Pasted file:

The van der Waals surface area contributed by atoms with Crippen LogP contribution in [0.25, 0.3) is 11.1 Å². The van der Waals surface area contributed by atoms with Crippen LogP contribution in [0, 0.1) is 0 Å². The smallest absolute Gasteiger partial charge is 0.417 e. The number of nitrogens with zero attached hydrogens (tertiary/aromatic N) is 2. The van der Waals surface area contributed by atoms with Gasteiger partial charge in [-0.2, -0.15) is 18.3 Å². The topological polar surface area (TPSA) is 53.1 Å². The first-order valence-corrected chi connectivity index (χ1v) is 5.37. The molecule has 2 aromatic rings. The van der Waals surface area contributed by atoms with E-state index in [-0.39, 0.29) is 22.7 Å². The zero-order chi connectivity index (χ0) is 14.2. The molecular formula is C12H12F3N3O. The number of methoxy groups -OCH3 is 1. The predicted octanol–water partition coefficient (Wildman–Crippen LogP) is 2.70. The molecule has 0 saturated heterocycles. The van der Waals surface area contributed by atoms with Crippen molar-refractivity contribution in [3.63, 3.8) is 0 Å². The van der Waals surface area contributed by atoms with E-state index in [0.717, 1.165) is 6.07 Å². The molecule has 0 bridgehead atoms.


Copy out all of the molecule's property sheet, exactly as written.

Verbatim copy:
The van der Waals surface area contributed by atoms with Crippen LogP contribution in [0.25, 0.3) is 11.1 Å². The van der Waals surface area contributed by atoms with Crippen LogP contribution in [0, 0.1) is 0 Å². The smallest absolute Gasteiger partial charge is 0.417 e. The number of nitrogens with zero attached hydrogens (tertiary/aromatic N) is 2. The van der Waals surface area contributed by atoms with Gasteiger partial charge in [-0.2, -0.15) is 18.3 Å². The topological polar surface area (TPSA) is 53.1 Å². The first-order valence-corrected chi connectivity index (χ1v) is 5.37. The molecule has 2 aromatic rings. The van der Waals surface area contributed by atoms with E-state index in [-0.39, 0.29) is 22.7 Å². The zero-order chi connectivity index (χ0) is 14.2. The molecular formula is C12H12F3N3O. The number of methoxy groups -OCH3 is 1. The predicted octanol–water partition coefficient (Wildman–Crippen LogP) is 2.70. The molecule has 0 saturated heterocycles. The van der Waals surface area contributed by atoms with Crippen molar-refractivity contribution in [3.63, 3.8) is 0 Å². The van der Waals surface area contributed by atoms with E-state index in [0.717, 1.165) is 6.07 Å². The molecule has 0 bridgehead atoms.